SHORT REVIEW: PS4 VERSION (No, not the ps4 pro)
Much like the game, this review has been fermented and released at exactly the right time. No, it’s not late!
ICO was interesting wasn’t it. A whole game of dragging a useless princess around…. I’m not sure we could make that game now. In this new age, the horned-boy would have to worry about what he’s grabbing. Blimey, was that really a game from 2001… Bloody hell everyone.
Shadow of the Colossus arrived in 2005 and has received enough praise it’s now on the cusp of becoming self aware. No, really. It’s dangerous to mention it more then once.
In the years of technical advancements since that game, how does the generation-dodging spiritual successor fare?
Yes, you heard right. The Last Guardian is beautiful broken.
I love the main characters run! What distinctive animation, it practically drips in character. It’s also a tad janky, with all the hallmarks of an early 2000s control scheme. In many ways this perfectly encapsulates the game. Those accustomed to slick experiences will quickly grow impatient. But you learn to cope and this becomes less of an issue. Don’t worry, it’s all for a good cause, as we get to befriend the giant beast (formally) known as Trico. I renamed him Bob.
The relationship between boy and beast starts with a position of mutual mistrust. Which isn’t a great start as the creature wilfully ignores you. Again, this could test your patience and I worry a fair few people will fall by the wayside before things really get interesting. This is a coherent journey, but demands player investment. The worst kind of investment, you lazy sods.
I have sat in awe of the mighty beast, the mannerisms, the design. The illusion. I could only imagine the nightmare of trying to twist this concept in a playable game. Relics of the nightmare persist as we witness obvious AI fumbles. Watching your companion lock into a series of jumps in the wrong direction threatens to break the spell. Thankfully the missteps are minimal and for the most part, Trico is every bit your monster buddy cop.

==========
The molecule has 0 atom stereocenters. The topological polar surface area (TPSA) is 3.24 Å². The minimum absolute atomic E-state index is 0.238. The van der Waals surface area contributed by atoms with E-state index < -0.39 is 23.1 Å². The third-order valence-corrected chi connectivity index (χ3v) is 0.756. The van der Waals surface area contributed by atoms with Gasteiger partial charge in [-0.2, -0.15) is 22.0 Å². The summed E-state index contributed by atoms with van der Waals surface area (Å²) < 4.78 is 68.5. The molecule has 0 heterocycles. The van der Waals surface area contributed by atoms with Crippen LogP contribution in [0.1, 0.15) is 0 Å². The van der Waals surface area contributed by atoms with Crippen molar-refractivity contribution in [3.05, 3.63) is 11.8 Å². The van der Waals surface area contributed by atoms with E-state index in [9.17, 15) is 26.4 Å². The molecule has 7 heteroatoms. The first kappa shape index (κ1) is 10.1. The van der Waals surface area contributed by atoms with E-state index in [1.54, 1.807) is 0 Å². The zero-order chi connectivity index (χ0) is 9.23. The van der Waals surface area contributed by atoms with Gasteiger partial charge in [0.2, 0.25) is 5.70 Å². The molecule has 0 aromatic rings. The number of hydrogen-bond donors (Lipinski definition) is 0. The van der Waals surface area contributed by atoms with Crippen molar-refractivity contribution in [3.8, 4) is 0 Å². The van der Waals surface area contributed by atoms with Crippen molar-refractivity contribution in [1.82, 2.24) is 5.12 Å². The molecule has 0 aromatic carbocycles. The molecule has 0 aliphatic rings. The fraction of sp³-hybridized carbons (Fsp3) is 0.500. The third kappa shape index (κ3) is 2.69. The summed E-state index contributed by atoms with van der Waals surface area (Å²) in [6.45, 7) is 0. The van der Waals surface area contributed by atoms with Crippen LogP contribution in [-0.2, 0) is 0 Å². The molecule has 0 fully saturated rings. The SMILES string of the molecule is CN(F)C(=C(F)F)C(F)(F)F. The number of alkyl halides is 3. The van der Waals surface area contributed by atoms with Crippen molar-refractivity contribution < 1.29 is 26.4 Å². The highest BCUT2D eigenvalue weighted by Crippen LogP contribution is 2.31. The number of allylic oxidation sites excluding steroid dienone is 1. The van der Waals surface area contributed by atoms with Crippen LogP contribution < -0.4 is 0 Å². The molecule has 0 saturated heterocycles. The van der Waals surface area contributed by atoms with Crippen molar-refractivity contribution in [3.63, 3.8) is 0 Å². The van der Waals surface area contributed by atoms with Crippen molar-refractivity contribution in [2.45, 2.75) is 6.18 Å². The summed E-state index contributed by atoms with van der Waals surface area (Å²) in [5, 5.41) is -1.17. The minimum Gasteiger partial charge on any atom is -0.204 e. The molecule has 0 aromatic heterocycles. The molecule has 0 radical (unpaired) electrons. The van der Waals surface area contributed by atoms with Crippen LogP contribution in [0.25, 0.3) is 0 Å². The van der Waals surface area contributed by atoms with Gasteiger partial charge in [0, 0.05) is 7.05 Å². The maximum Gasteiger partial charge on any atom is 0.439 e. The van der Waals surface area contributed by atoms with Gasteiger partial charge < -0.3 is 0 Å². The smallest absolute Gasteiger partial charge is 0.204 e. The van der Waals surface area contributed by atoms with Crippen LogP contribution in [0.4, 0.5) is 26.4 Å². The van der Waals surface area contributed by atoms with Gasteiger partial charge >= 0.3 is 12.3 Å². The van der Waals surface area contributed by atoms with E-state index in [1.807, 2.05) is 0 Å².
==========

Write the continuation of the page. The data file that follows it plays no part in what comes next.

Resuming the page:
The game stutters and coughs, heavy with the weight of an overreaching design. The game engine shows signs of a disjointed development period of .. what… 9 years? Thankfully the architecture and puzzles more than makes up for this. Trico himself is a fine payoff for engine difficulties and dropped frames.
In the age of perma-generated seeded content The Last Guardian feels wonderfully handcrafted.
Despite this homemade feel the camera goes on its own wild adventures. Climbing Trico can become troublesome as the camera has the potential to drunkenly swing around. Sometimes it decides to zoom in on unmentionable animal zones, or strangely locks-in to strange angles, that utterly ruins the view when Trico walks through tight areas. As the game is mostly a sedate series of figuring out where to go and how to get there, this never truly ruins what you’re trying to achieve. Not even the light jumpy, jumpy sections. But this is an unwelcome distraction.
To compliment the thrills how many games employ that sweepingly epic orchestral score? You know the one, all strings and drums. How easy it is to ignore in most games? How quickly it fades from your memory? No so here. The Last Guardian uses restraint masterfully. Not every occasion requires that epic music, but when it hits… It really hits. The games pacing is near perfect.
Even with the above issues my time with the game had not been ruined. I’ve been happy to sit back and watch Trico for a spell. It’s almost like watching a living painting, even with frame rate hiccups. Yes, I’ve mentioned him a lot throughout this review, but it’s impossible to get away from. Trico is the game. With the authenticity of the creature and the expertly designed trials, it never feels like a tedious escort mission. In fact, you feel indebted to one another in a way that few games ever achieve.
This is completely different from what anyone else is doing, so, it might not be for you. Even so, it is to be applauded. I wish more big-budget games would push this hard into the unknown. The Last Guardian doesn’t have you hanging off mighty creatures with murderous intent, as it connects in a different way. One in which you may grow to care about a giant cat-thing. Ultimately, that’s all that matters.
A game in which the vision is the dominant force, for better or worse. In time you’ll forget the technical problems, to be left with the breathtaking memories of one boy and his monster. Looking forward to those remasters.